Student fed up with juggling tasks takes up juggling full-time instead
“The beginning of the end happened at my freshman year LogJam,” former Puget Sound student Jeremy Jones said. Like many Puget Sound students, Jones put his name down on 90 percent of the club email lists. But unlike most students, Jones committed to each club. “I was the president of every fraternity, the sweetheart of every sorority, the secretary to every knitting union, the gardener for every eco group and the hero of every acting coalition.”
Not only did Jones quite literally have a toe dipped in every campus water –– he was part of the “toe in every campus water” club –– he took a full course load and two activity credits. “I was performing CPR and swimming for fitness. I was studying neuroscience and some of the earlier Greek vases –– but mostly I was going bezerk,” Jones said. After Jones’ first year, he experienced the greatest burnout of his life.
“I bit off more than I could chew. I filled my plate too full. The people told me to have a bigger mouth; to craft a bigger plate –– I was part of the ceramics club –– but I just couldn’t do it,” Jones said. “The people told me to grow more toes to dip into more waters, and to fatten up so that I could be spread less thin,” Jones said. “I told them I was juggling too much and they told me to grow more arms and show up to juggling club, so I did.”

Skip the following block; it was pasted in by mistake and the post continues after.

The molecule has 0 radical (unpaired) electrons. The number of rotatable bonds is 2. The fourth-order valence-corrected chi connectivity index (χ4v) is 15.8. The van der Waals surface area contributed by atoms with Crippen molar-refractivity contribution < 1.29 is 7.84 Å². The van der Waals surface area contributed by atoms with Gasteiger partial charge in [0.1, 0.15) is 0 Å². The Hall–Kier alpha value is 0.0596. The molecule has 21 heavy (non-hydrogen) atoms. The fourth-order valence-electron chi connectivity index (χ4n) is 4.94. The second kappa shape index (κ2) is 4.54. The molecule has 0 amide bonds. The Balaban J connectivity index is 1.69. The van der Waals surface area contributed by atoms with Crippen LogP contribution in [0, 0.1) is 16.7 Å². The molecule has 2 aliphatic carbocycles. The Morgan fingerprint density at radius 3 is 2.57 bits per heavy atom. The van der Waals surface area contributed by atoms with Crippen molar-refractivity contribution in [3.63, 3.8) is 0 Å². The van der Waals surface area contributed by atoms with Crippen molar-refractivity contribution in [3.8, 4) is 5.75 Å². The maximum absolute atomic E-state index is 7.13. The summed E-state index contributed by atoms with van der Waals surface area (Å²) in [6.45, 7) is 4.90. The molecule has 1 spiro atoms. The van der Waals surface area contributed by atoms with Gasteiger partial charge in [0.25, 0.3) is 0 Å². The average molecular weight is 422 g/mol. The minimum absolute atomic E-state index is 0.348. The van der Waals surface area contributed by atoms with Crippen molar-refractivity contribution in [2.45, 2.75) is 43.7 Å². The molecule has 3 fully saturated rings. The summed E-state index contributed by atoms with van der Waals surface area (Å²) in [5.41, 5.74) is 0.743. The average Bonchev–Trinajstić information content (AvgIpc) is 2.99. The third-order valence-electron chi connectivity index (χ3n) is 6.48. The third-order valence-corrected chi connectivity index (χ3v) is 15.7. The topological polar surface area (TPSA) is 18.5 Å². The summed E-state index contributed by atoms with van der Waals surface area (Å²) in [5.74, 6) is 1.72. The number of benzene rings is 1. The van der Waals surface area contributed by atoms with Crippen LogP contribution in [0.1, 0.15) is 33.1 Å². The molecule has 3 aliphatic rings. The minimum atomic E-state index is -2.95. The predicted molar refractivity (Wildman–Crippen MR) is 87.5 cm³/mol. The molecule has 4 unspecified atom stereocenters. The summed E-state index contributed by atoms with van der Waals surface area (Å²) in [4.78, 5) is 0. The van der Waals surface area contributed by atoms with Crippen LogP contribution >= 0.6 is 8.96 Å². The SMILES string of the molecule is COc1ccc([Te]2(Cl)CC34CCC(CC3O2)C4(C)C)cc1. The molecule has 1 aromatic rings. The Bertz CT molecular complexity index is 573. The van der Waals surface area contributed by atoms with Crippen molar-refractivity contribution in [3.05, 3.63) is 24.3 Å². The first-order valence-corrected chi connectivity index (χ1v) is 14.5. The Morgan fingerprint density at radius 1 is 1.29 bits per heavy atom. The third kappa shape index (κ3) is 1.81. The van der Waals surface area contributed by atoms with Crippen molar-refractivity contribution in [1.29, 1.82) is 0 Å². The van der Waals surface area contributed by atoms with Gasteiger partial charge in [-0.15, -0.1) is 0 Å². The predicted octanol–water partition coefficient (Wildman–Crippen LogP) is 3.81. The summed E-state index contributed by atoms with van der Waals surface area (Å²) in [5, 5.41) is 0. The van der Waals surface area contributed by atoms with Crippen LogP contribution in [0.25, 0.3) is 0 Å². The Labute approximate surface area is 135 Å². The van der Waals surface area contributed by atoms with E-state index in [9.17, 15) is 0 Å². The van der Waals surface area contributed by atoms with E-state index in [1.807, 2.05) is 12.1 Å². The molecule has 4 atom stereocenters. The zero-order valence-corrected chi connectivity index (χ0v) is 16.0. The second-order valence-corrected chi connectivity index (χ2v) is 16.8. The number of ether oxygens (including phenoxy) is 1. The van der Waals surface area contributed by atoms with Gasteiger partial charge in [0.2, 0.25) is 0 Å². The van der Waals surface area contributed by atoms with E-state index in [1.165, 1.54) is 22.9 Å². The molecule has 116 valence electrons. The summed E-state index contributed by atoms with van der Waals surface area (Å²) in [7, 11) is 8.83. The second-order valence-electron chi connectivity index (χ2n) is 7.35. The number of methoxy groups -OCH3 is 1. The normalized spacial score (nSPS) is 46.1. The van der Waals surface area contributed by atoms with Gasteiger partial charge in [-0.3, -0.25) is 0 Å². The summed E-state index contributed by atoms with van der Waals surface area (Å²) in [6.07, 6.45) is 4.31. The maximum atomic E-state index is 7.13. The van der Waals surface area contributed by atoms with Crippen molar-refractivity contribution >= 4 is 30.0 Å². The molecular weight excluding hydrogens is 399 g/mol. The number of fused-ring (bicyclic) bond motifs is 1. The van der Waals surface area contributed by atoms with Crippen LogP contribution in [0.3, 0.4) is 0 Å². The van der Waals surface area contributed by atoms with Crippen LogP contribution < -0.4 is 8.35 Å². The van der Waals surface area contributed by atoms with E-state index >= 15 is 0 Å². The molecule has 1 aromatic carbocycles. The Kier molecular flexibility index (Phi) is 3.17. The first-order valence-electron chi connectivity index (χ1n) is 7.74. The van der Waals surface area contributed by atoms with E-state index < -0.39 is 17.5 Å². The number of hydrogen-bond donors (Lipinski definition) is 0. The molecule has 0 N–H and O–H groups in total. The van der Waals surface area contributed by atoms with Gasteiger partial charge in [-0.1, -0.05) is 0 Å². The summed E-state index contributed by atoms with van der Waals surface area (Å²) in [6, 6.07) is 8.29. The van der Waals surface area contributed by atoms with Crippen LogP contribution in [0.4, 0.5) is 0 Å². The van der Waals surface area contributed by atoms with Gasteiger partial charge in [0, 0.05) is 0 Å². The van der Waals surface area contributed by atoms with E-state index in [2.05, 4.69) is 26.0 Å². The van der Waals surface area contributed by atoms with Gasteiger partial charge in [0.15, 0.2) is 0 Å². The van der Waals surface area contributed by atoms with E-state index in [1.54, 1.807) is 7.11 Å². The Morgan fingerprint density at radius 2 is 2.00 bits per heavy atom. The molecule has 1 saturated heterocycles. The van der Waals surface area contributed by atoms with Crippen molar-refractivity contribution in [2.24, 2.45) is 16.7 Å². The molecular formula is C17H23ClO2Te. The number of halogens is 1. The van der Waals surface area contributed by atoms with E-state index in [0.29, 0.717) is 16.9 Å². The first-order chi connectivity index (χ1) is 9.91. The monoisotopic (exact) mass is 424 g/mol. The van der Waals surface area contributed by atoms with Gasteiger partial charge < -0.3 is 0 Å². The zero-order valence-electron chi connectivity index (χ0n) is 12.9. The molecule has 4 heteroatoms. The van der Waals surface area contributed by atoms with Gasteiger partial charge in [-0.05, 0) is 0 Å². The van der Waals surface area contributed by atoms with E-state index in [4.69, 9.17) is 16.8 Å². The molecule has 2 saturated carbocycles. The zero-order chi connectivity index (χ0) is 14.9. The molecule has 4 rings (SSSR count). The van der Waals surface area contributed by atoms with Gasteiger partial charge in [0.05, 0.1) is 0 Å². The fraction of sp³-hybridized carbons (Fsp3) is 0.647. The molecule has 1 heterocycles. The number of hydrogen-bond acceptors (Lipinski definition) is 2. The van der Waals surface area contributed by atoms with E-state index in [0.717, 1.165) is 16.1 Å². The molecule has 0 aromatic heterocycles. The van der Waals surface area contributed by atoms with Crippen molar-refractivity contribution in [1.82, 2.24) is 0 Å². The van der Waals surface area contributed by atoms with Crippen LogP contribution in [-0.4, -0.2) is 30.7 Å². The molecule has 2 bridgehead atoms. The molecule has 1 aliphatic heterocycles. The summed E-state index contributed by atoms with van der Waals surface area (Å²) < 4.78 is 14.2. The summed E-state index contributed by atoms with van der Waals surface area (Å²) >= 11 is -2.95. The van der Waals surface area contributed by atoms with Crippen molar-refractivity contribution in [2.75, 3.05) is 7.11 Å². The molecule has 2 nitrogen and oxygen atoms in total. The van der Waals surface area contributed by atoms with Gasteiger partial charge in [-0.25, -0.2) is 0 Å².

On Jones’ first day at Juggling Club, he realized that he had found his home base. “Everything was so easy, especially with the extra arm I’d grown because of neoliberal demand,” Jones said. “All I had to do was keep my eye on the ball and my third arm moving at about seven miles per hour and I was golden.”
Jones felt more connected and in tune than ever at juggling club, and wanted to abandon his other 900 obligations (Jones was spending eight hours every weekend managing the color coordination of his Google calendar). Jones decided to leave the University and pursue juggling as a career. “Leaving was initially a great choice. When I stepped out of my Trimble suite with only my dignity and 26 oranges –– for juggling –– I felt more liberated than ever. But then things took a turn.”
Jones spent his first few weeks as a professional juggler working in some underground juggling communities. “The venues were small, but my love of juggling was large,” Jones said. As Jones rose up in the world of juggling, he began to overcommit to the sport. Jones began taking the overnight juggling shifts and teaching classes on juggling.
“I accidentally opened the notorious ‘College of Juggling.’ And that’s when Cirque du Soleil recruited me,” Jones said. Jones, overcommitter and explorer of the world that he is, decided he would run both the College of Juggling and do Cirque du Soleil. “This is when juggling became to much to juggle,” Jones said.
After two years of juggling the world of juggling, Jones was burnt out. “For the eightieth time in my life someone told me that I’d filled my plate too full. So, I decided to finally take up the suggestion to make big ceramic plates,” Jones said. You can currently find him at his new ceramics studio. “Next week I’m leading my first classes. I hear world-renowned potter Harry Potter might be in attendance.”